City council endorses county health plan
Goals, strategies of health plan
Access to healthy food
Create environments where healthy food consumption is easier and more likely through:
• Improved nutrition environment for children birth to age 18 in child-care settings, schools and before- and after-school programs.
• Assure opportunities for healthy eating at work.
• Improve food and beverage environments in public venues.
• Enhance access to healthy food for low-income families.
Access to health services
Ensure that the Douglas County health care system offers efficient and effect primary and preventive care services, which are affordable, accessible and timely to all through:
• Increased awareness of available services and increased use of preventive care.
• Enhanced navigation of support services and skills.
• Increasing number of primary care providers for Medicare, Medicaid and the uninsured.
• Ensure services are available at times residents can use them.
Access to mental health services
Create a community that values mental and behavioral health and encouraging all to seek help when needed by promoting prevention and mental health needs. Steps taken should be:
• Improve awareness of mental health services.
• Improve integration of primary health and mental and behavioral health.
• Reduce stigma regarding mental health illness and treatment.
• Reduce or prevent inappropriate incarceration of those with mental health issues.
Create an environment and culture through policy and change, which makes physical activity easier and more rewarding for all through:
• Making it easier for residents to walk, bike or wheel to everyday destinations.
• Encouraging active living at work.
• Adopting policies to ensure physical activity in schools, before- and after-school programs and day care facilities.
Poverty and jobs
All residents have equal opportunity for employment and resources, which meet the needs of their families, through:
• Enhancing partnerships for schools/community colleges to prepare people for good-paying trade/industrial jobs.
• Ensuring that families’ economic needs are met by developing sustainable employment opportunities.
• Enhancing employer and community supports for those services necessary to obtain and retain jobs.
• Communicating information about what contributes to poverty and how it can be addressed.
After a tag-team presentation Monday, the Baldwin City Council endorsed a county health plan meant to provide a healthier environment in Douglas County.
Called Roadmap to a Healthier Douglas County, the plan seeks to provide healthier policies and environments in five key areas. Presenting details of the plan to the council were Douglas County Health Department director Dan Partridge, Health Department board chairman David Ambler, Johnson County Community Foundation executive director Chip Blaser , Douglas County Community Health executive director Janelle Martin and Susan Johnson of Douglas County K-State Research and Extension.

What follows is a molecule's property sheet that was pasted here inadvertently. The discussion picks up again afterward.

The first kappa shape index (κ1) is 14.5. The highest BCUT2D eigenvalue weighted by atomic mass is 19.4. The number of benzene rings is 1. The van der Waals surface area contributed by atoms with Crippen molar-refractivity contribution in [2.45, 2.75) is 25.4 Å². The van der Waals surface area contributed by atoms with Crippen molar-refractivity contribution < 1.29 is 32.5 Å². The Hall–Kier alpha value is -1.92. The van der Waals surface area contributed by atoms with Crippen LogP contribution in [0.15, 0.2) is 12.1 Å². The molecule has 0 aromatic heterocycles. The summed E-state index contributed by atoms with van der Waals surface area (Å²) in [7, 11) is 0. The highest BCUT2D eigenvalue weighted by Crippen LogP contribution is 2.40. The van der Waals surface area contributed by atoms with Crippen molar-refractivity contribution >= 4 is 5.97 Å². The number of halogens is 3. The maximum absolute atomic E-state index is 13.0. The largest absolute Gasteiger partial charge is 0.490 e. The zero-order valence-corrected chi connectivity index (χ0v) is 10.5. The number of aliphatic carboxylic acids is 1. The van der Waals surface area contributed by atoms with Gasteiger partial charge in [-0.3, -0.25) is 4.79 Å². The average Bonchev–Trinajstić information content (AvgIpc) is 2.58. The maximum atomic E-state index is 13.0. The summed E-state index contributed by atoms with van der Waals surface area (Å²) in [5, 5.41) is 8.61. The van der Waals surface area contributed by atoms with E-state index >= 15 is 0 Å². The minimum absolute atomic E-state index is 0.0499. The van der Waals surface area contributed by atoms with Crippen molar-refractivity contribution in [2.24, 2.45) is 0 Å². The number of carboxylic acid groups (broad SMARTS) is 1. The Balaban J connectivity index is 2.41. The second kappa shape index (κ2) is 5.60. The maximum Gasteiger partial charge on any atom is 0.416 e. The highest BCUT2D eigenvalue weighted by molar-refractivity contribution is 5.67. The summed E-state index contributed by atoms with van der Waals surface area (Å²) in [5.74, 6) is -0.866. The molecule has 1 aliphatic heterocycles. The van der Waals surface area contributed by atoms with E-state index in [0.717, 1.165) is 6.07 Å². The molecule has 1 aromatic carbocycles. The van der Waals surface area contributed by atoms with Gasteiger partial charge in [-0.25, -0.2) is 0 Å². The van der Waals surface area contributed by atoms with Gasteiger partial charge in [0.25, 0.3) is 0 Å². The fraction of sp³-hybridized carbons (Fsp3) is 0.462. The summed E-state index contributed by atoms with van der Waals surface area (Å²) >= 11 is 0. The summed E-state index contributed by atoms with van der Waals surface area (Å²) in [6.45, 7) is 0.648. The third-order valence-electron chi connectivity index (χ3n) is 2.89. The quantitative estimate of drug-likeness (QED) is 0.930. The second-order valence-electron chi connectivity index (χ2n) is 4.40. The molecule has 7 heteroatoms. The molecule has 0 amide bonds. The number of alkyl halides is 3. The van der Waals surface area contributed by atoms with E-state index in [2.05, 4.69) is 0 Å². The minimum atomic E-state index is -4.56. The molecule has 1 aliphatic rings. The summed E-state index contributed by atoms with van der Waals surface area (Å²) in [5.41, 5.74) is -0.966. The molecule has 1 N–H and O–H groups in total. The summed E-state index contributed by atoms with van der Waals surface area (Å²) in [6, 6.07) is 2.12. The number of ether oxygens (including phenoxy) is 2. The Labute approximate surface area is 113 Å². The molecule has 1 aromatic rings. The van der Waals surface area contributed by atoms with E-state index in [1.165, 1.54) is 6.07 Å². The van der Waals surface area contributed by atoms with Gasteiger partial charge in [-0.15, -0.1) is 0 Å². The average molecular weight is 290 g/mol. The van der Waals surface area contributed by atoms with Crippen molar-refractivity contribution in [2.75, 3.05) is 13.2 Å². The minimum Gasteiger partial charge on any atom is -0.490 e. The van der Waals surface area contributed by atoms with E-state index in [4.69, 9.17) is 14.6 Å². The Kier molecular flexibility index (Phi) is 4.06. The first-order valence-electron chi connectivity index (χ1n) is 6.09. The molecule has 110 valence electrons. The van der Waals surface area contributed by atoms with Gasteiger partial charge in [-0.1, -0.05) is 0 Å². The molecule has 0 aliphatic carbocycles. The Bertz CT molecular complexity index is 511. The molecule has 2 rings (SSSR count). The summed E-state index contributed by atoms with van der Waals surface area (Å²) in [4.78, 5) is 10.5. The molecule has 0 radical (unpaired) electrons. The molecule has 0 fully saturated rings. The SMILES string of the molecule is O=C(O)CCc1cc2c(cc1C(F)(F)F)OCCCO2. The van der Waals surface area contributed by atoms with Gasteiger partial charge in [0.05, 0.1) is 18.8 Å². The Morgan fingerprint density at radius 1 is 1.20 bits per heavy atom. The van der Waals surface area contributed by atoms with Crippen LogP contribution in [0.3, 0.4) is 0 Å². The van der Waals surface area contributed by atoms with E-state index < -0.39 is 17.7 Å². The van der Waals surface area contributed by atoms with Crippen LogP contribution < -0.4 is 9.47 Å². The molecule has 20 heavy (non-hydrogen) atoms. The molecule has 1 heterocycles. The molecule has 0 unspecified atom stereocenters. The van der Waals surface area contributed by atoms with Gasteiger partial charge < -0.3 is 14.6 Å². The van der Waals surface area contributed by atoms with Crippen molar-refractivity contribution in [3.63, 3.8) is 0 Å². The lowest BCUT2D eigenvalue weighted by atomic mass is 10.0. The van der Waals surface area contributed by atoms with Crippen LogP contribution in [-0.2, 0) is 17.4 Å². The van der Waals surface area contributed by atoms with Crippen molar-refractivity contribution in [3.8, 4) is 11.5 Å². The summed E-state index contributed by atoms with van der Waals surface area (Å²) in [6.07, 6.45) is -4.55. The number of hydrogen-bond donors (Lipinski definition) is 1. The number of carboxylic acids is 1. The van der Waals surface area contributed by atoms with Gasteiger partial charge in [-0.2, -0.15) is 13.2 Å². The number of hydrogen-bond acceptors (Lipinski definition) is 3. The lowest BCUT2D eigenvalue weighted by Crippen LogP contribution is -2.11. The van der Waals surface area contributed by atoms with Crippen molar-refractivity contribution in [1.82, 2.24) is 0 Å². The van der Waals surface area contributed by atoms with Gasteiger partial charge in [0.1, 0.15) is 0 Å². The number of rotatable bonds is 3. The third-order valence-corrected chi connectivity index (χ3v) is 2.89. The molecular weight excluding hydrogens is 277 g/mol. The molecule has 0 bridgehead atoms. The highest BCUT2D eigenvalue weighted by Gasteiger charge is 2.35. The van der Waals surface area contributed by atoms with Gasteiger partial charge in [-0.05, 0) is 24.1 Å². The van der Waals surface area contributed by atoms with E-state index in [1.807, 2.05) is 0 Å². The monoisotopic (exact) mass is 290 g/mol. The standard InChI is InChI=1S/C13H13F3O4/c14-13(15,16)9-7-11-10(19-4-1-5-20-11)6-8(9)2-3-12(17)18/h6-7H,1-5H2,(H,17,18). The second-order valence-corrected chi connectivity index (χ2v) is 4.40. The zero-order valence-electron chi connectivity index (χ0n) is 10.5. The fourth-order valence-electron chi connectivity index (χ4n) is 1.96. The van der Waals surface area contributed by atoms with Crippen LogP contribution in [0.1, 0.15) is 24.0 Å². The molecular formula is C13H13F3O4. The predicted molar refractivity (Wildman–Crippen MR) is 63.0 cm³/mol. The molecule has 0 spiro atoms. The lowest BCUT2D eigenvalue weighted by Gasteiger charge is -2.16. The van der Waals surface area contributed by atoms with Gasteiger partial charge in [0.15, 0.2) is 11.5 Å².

Partridge said the plan was part of the county health department’s increased focus on wellness and prevention and was meant to address the high rate of preventable chronic diseases such as diabetes and high blood pressure. He said the plan recognized individuals were responsible for their own health but that government agencies, health providers and organizations in the county could develop policies and environments to help them make healthy decisions.
“We want to create an environment in this community where the easy choice is the healthy choice,” he said
The plan presented to the council was developed from a county health assessment conducted two years ago. That assessment sought to identify county health issues through a survey of 1,500 county residents and focus groups and meetings in all county communities.
The assessment identified 13 county health issues. Ambler said it was agreed to address those in five-year increments with the plan presented to the council Monday identifying goals and proposing strategies to make improvement in the top five issues. The five areas selected for improvement are listed in the box above.
Between September 2012 and April 2013, a steering committee defined overall goals, and working groups developed strategies of improvement in all five areas.
The plan should be considered when those serving on government bodies or agency boards made decisions, said Johnson, who was chair of the healthy food work group. She and other presenters cited topics the council discussed Monday, such as sidewalk and trails planning and a proposed disc golf course, as decisions that would have a bearing on the community’s health environment.
The plan provided a tool for the city and other county community groups to align planning in the five key areas, Johnson said. In answer to a question from Mayor Marilyn Pearse, Johnson said there was already greater communication among community providers, which has led to less duplication of services.